All My Worrying Paid Off

My business partner and I once experienced a “win” we weren’t sure would ever come. We had complete buy-in from our potential client, wrote a slam dunk proposal, and heard nothing but great feedback from his team. In fact, we had a pending schedule for the whole roll-out.

Then, we heard nothing. Then, we heard that our champion’s boss had left, and that the whole thing was up in the air until further notice.

So we moved on…sort of.

I say sort of because I don’t move on. I worry.

I worry about what I didn’t do:

Maybe I should have…bid less money, bid more money, followed up more, followed up less, checked the proposal for split infinitives, eaten protein instead of a popover for breakfast, not lied as a 4-year-old when I told my mom that my friend Aisha had pushed me in the sticker bush when really I had crawled there myself because it looked like too good a hiding place to resist.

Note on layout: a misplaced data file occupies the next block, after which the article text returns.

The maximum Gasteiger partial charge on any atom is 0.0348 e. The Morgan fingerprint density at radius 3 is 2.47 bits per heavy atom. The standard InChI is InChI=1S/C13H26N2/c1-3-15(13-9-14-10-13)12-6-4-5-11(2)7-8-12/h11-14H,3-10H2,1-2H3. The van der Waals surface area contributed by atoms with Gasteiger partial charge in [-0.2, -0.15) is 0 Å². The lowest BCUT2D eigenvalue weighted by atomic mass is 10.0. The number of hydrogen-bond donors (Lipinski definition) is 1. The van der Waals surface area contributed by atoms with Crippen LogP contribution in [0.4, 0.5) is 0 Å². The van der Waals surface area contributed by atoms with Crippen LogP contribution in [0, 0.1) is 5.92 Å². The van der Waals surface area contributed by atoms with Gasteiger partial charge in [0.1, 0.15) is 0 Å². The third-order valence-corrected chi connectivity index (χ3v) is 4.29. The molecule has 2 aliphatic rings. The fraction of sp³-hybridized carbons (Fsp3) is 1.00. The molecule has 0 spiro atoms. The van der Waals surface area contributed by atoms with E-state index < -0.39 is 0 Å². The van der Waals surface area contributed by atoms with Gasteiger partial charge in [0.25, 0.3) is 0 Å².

I worry about what to do next:

Maybe I should…follow up more, follow up less, forget about it, offer to fly directly to the client and do a jig (no, I definitely shouldn’t do that), go running, quit my job and take up something less risky like knitting.

The amazing thing about worriers is that we can find any reason why things might fail.

My partner is not a worrier. He is a pray-er. When he can’t control something, he gives it to God, and he goes for a walk. Some might call this letting it go to the universe.

Then seemingly out of the blue, we got a call stating that the client wanted to move forward with our proposal. All my worrying paid off. Or was it all his praying? The truth is, I’ll never know. But I do know that while I worried, I expended energy, but didn’t deliver anything new to myself or the client. An efficiency expert would say that is a rather inefficient use of energy. In fact, it’s a bit like flailing around under a sticker bush.

So, as a result, I’ve concluded this:

  • Worry is useful only when it drives us to take action. Once it becomes obsessive, it’s only useful as kindling for prayer.

What are you worrying about today? Can you pray about it instead–or let it go to a higher power or purpose?

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